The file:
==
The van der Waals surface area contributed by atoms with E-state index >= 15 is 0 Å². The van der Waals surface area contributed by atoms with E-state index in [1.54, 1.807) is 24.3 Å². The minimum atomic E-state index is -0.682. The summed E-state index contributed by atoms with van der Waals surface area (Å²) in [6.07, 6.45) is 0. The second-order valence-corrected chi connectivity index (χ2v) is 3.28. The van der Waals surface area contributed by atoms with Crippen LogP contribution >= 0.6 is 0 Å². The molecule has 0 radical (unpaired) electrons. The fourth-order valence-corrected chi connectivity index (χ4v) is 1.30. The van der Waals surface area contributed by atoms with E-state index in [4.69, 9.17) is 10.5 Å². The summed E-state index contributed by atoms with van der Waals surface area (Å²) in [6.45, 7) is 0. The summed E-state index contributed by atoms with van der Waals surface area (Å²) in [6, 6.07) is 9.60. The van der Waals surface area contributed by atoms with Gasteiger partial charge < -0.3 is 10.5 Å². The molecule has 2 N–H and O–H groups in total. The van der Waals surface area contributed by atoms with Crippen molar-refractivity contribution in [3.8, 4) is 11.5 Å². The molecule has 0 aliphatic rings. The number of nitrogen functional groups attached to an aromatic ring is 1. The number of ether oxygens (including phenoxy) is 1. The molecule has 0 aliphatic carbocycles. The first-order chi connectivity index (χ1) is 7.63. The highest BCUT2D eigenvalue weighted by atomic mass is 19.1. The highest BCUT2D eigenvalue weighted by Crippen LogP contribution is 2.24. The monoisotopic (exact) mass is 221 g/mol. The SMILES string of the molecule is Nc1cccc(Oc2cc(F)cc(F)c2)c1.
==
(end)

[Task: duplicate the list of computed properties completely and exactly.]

The van der Waals surface area contributed by atoms with E-state index >= 15 is 0 Å². The van der Waals surface area contributed by atoms with E-state index in [1.54, 1.807) is 24.3 Å². The minimum atomic E-state index is -0.682. The summed E-state index contributed by atoms with van der Waals surface area (Å²) in [6.07, 6.45) is 0. The second-order valence-corrected chi connectivity index (χ2v) is 3.28. The van der Waals surface area contributed by atoms with Crippen LogP contribution >= 0.6 is 0 Å². The molecule has 0 radical (unpaired) electrons. The fourth-order valence-corrected chi connectivity index (χ4v) is 1.30. The van der Waals surface area contributed by atoms with E-state index in [4.69, 9.17) is 10.5 Å². The summed E-state index contributed by atoms with van der Waals surface area (Å²) in [6.45, 7) is 0. The summed E-state index contributed by atoms with van der Waals surface area (Å²) in [6, 6.07) is 9.60. The van der Waals surface area contributed by atoms with Gasteiger partial charge < -0.3 is 10.5 Å². The molecule has 2 N–H and O–H groups in total. The van der Waals surface area contributed by atoms with Crippen molar-refractivity contribution in [3.8, 4) is 11.5 Å². The molecule has 0 aliphatic rings. The number of nitrogen functional groups attached to an aromatic ring is 1. The number of ether oxygens (including phenoxy) is 1. The molecule has 0 aliphatic carbocycles. The first-order chi connectivity index (χ1) is 7.63. The highest BCUT2D eigenvalue weighted by atomic mass is 19.1. The highest BCUT2D eigenvalue weighted by Crippen LogP contribution is 2.24. The monoisotopic (exact) mass is 221 g/mol. The SMILES string of the molecule is Nc1cccc(Oc2cc(F)cc(F)c2)c1.